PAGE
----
• Eye movement and other muscle activity
  • Breathing and heart rate
  • How much air moves in and out of your lungs while you're sleeping
  • The amount of oxygen in your blood

A PSG is painless. You will go to sleep as usual, except you will have sensors on your scalp, face, chest, limbs, and finger. The staff at our sleep center will use the sensors to check on you throughout the night.

The sleep study can be conducted in a sleep clinic or at home.

  • Sleep clinic. In a sleep clinic, patients stay overnight and are hooked up to medical equipment that monitors all respiratory activity as well as brain activity.
  • Home sleep test. The home sleep test is becoming more popular as it allows patients to sleep comfortably at home and many sleep doctors are advocating its use. The patient is connected to a device that monitors all respiratory activity including blood oxygen saturation, heart rate, sleep position, and breathing effort.

Our office reviews the results of your PSG to see whether you have sleep apnea and how severe it is. From there, we will use the results to plan your treatment.

Click here to see sample data from a sleep test.

Another sample:

Skaggzz Sleep Institute Example logo

This a 4 minute sample of a 7 hour sleep study that was performed on a patient. This shows what is checked during a sleep study and problem areas. This patient stopped breathing twice during the study for extended periods of time, this show is for a nearly 2 minutes and 30 seconds time span. Imagine being under water for over 2 mniutes, and the reaction that happens when comming out of the water to catch your breath and that will give you somewhat the idea of what this patient was experiencing.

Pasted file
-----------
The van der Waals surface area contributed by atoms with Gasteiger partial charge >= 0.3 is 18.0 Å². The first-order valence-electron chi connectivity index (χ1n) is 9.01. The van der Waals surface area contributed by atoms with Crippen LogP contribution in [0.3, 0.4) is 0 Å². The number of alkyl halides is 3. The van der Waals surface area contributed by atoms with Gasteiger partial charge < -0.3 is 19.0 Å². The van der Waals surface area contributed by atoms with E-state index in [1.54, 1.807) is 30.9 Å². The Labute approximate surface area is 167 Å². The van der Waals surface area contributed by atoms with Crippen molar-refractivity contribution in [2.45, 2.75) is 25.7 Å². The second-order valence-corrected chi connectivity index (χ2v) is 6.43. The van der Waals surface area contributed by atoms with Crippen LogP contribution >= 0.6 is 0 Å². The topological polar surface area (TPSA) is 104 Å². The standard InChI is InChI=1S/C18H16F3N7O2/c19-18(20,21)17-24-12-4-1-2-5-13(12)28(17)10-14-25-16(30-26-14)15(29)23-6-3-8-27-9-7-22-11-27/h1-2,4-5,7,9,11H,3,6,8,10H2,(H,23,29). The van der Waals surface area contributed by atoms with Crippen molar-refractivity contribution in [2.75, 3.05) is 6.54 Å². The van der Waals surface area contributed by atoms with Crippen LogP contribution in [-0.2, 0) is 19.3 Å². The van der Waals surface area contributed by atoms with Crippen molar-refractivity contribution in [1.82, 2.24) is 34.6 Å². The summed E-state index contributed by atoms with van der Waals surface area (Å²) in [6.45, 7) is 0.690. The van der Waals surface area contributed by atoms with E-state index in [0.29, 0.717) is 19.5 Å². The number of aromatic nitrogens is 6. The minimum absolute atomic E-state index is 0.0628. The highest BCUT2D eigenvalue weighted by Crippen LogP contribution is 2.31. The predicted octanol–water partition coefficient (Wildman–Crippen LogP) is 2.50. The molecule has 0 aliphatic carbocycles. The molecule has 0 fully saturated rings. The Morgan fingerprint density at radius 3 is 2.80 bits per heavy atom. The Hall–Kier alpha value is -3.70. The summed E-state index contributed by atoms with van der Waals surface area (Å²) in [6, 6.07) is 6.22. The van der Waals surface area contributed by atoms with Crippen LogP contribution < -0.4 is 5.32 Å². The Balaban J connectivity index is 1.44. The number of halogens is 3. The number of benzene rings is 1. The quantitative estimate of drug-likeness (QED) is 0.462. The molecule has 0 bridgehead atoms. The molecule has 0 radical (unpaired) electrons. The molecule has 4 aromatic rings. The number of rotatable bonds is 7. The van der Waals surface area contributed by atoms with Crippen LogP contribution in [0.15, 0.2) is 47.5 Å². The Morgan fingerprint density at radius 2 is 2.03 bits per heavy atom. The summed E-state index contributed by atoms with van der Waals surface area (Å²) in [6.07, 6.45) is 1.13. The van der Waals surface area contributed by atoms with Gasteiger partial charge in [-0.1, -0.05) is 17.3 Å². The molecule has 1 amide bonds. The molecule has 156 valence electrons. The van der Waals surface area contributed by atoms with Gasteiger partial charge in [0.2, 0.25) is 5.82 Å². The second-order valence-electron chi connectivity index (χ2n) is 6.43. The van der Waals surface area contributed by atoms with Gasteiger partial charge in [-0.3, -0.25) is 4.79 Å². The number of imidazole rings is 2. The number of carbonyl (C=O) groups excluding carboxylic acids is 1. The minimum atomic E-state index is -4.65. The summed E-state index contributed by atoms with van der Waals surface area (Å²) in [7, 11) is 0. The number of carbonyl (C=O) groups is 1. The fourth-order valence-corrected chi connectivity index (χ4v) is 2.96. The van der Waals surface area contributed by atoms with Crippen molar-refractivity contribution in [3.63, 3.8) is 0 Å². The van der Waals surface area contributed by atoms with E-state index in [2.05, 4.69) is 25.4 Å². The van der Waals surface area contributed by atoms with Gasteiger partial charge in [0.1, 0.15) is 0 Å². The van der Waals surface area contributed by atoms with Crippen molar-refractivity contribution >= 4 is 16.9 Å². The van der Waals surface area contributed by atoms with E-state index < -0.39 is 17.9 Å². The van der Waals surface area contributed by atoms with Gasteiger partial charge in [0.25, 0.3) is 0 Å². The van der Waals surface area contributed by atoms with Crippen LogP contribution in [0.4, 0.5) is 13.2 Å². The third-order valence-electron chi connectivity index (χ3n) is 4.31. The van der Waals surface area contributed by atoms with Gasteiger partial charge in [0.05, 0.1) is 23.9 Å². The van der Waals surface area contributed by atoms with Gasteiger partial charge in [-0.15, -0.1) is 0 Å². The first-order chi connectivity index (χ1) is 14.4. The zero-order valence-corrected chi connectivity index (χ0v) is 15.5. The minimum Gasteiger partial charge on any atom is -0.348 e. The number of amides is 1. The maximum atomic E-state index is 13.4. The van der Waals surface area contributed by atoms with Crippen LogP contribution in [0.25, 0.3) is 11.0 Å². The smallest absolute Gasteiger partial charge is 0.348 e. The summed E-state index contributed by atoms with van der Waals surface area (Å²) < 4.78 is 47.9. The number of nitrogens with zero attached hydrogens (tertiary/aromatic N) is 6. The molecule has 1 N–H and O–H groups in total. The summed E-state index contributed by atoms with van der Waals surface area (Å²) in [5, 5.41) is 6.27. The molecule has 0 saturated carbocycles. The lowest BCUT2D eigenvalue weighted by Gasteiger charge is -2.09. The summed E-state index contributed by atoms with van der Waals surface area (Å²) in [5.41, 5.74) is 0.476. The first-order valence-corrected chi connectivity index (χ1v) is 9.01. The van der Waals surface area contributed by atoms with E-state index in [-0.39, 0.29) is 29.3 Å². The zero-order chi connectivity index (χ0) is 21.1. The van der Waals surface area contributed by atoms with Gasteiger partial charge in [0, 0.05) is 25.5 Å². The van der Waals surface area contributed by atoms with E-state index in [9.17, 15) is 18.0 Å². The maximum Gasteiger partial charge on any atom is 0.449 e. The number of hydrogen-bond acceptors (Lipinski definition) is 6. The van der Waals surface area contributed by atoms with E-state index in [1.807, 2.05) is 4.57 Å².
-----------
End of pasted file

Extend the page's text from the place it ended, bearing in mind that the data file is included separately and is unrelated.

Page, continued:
Skaggzzz Sleep Institute Sleep Study Results Example


picYou can see where in the first minutes the patient is breathing, snores at about the 20 seconds and then stops breathing. They stop breathing for nearly 2 minutes and 30 seconds. At the 3:30 mark you can see their body startle, wake themselves up as theygasp to catch their breath.

Blood/Oxygen Levels

The oxygen levels in the blood are normal at the beginning of the segment in the 90’s, but as the patient stops breathing, they drop to very low levels in the 60’s.


This measures the movement in the adominal section during your sleep. At the beginning, at the 30 second mark you can see movement associated with the snoring and then no movement for the time when the patient stops breathing and then the violent movement as they try to catch their breath.


In this segment, their are two fairly abrupt snores. The first coming right before the patient stops breathing and then the violent one as they catch their breath at the 3:30 mark.